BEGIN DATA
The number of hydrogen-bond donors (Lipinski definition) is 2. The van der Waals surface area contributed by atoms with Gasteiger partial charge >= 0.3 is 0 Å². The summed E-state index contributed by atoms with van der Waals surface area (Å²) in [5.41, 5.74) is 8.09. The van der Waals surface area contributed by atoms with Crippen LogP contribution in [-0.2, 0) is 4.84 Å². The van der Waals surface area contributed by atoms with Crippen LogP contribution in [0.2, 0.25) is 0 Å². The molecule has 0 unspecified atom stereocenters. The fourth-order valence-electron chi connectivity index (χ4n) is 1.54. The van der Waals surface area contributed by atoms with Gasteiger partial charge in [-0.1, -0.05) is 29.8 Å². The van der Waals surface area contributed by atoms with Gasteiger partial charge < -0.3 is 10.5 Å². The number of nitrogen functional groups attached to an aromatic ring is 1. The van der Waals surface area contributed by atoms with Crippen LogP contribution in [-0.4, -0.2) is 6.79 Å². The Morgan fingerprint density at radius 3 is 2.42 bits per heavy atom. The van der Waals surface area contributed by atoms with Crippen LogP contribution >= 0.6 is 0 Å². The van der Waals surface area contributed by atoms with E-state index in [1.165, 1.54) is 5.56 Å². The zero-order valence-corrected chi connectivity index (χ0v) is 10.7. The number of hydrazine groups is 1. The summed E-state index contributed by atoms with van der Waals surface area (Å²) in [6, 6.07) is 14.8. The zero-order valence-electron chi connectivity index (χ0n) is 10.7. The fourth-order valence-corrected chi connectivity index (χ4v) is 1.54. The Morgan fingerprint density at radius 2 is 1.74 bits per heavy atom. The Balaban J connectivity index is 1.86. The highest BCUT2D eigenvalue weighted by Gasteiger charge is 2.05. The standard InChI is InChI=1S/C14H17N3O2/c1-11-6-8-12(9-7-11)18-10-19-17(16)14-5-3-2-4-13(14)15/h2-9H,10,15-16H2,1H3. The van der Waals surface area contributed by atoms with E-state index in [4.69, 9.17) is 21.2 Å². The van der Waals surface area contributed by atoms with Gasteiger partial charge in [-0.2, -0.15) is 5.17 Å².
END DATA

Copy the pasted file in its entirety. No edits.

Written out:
The number of hydrogen-bond donors (Lipinski definition) is 2. The van der Waals surface area contributed by atoms with Gasteiger partial charge >= 0.3 is 0 Å². The summed E-state index contributed by atoms with van der Waals surface area (Å²) in [5.41, 5.74) is 8.09. The van der Waals surface area contributed by atoms with Crippen LogP contribution in [-0.2, 0) is 4.84 Å². The van der Waals surface area contributed by atoms with Crippen LogP contribution in [0.2, 0.25) is 0 Å². The molecule has 0 unspecified atom stereocenters. The fourth-order valence-electron chi connectivity index (χ4n) is 1.54. The van der Waals surface area contributed by atoms with Gasteiger partial charge in [-0.1, -0.05) is 29.8 Å². The van der Waals surface area contributed by atoms with Gasteiger partial charge < -0.3 is 10.5 Å². The number of nitrogen functional groups attached to an aromatic ring is 1. The van der Waals surface area contributed by atoms with Crippen LogP contribution in [-0.4, -0.2) is 6.79 Å². The Morgan fingerprint density at radius 3 is 2.42 bits per heavy atom. The van der Waals surface area contributed by atoms with Crippen LogP contribution >= 0.6 is 0 Å². The van der Waals surface area contributed by atoms with E-state index in [1.165, 1.54) is 5.56 Å². The zero-order valence-corrected chi connectivity index (χ0v) is 10.7. The number of hydrazine groups is 1. The summed E-state index contributed by atoms with van der Waals surface area (Å²) in [6, 6.07) is 14.8. The zero-order valence-electron chi connectivity index (χ0n) is 10.7. The fourth-order valence-corrected chi connectivity index (χ4v) is 1.54. The Morgan fingerprint density at radius 2 is 1.74 bits per heavy atom. The Balaban J connectivity index is 1.86. The highest BCUT2D eigenvalue weighted by Gasteiger charge is 2.05. The standard InChI is InChI=1S/C14H17N3O2/c1-11-6-8-12(9-7-11)18-10-19-17(16)14-5-3-2-4-13(14)15/h2-9H,10,15-16H2,1H3. The van der Waals surface area contributed by atoms with E-state index in [4.69, 9.17) is 21.2 Å². The van der Waals surface area contributed by atoms with Gasteiger partial charge in [-0.2, -0.15) is 5.17 Å².